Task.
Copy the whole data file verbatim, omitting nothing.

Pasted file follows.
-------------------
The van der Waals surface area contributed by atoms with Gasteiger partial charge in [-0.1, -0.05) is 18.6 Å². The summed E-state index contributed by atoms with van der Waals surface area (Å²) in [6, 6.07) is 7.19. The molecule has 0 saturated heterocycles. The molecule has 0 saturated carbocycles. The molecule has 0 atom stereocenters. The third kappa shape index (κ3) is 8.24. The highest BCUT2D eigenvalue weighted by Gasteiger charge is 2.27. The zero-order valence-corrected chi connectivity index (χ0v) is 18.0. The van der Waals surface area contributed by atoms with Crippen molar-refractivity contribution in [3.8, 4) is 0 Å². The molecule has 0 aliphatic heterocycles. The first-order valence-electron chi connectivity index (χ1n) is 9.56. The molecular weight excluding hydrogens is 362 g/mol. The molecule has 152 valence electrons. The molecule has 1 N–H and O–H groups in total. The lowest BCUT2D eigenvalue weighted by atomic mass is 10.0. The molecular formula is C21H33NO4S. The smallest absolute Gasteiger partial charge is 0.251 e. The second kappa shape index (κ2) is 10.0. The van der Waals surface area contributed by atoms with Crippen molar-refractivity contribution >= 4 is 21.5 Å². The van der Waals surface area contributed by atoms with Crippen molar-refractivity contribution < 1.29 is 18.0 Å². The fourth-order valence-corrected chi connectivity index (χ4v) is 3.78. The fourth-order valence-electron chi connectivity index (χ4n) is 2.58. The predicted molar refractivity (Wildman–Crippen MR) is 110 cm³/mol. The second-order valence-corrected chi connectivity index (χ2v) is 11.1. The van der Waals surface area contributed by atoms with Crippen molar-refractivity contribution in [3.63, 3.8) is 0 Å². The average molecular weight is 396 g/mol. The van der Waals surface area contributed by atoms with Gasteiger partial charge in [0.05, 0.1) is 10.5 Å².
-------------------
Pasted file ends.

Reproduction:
The van der Waals surface area contributed by atoms with Gasteiger partial charge in [-0.1, -0.05) is 18.6 Å². The summed E-state index contributed by atoms with van der Waals surface area (Å²) in [6, 6.07) is 7.19. The molecule has 0 saturated heterocycles. The molecule has 0 saturated carbocycles. The molecule has 0 atom stereocenters. The third kappa shape index (κ3) is 8.24. The highest BCUT2D eigenvalue weighted by Gasteiger charge is 2.27. The zero-order valence-corrected chi connectivity index (χ0v) is 18.0. The van der Waals surface area contributed by atoms with Crippen molar-refractivity contribution in [3.8, 4) is 0 Å². The molecule has 0 aliphatic heterocycles. The first-order valence-electron chi connectivity index (χ1n) is 9.56. The molecular weight excluding hydrogens is 362 g/mol. The molecule has 152 valence electrons. The molecule has 1 N–H and O–H groups in total. The lowest BCUT2D eigenvalue weighted by atomic mass is 10.0. The molecular formula is C21H33NO4S. The smallest absolute Gasteiger partial charge is 0.251 e. The second kappa shape index (κ2) is 10.0. The van der Waals surface area contributed by atoms with Crippen molar-refractivity contribution >= 4 is 21.5 Å². The van der Waals surface area contributed by atoms with Crippen molar-refractivity contribution < 1.29 is 18.0 Å². The fourth-order valence-corrected chi connectivity index (χ4v) is 3.78. The fourth-order valence-electron chi connectivity index (χ4n) is 2.58. The predicted molar refractivity (Wildman–Crippen MR) is 110 cm³/mol. The second-order valence-corrected chi connectivity index (χ2v) is 11.1. The van der Waals surface area contributed by atoms with Crippen molar-refractivity contribution in [3.63, 3.8) is 0 Å². The average molecular weight is 396 g/mol. The van der Waals surface area contributed by atoms with Gasteiger partial charge in [0.05, 0.1) is 10.5 Å².